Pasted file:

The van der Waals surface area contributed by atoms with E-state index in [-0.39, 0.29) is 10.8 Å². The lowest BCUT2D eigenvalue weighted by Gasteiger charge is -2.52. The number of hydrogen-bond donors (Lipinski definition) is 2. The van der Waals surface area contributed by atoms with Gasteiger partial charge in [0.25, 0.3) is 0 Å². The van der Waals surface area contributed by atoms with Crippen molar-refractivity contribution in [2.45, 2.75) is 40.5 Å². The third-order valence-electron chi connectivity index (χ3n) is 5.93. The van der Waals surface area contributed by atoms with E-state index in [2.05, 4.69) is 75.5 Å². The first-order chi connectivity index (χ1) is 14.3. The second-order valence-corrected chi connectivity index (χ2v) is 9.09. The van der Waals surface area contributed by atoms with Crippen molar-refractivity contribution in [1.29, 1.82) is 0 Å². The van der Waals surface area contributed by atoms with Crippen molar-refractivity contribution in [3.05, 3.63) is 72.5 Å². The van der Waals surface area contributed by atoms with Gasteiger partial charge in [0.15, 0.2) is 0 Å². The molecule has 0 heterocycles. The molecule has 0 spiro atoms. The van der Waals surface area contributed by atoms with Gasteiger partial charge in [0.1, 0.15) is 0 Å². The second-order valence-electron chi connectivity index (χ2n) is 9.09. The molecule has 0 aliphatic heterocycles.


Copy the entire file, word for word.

The van der Waals surface area contributed by atoms with E-state index in [-0.39, 0.29) is 10.8 Å². The lowest BCUT2D eigenvalue weighted by Gasteiger charge is -2.52. The number of hydrogen-bond donors (Lipinski definition) is 2. The van der Waals surface area contributed by atoms with Gasteiger partial charge in [0.25, 0.3) is 0 Å². The van der Waals surface area contributed by atoms with Crippen molar-refractivity contribution in [2.45, 2.75) is 40.5 Å². The third-order valence-electron chi connectivity index (χ3n) is 5.93. The van der Waals surface area contributed by atoms with E-state index in [2.05, 4.69) is 75.5 Å². The first-order chi connectivity index (χ1) is 14.3. The second-order valence-corrected chi connectivity index (χ2v) is 9.09. The van der Waals surface area contributed by atoms with Crippen molar-refractivity contribution in [1.29, 1.82) is 0 Å². The van der Waals surface area contributed by atoms with Crippen molar-refractivity contribution in [3.05, 3.63) is 72.5 Å². The van der Waals surface area contributed by atoms with Gasteiger partial charge in [0.15, 0.2) is 0 Å². The molecule has 0 heterocycles. The molecule has 0 spiro atoms. The van der Waals surface area contributed by atoms with Gasteiger partial charge in [0.1, 0.15) is 0 Å². The second-order valence-electron chi connectivity index (χ2n) is 9.09. The molecule has 0 aliphatic heterocycles.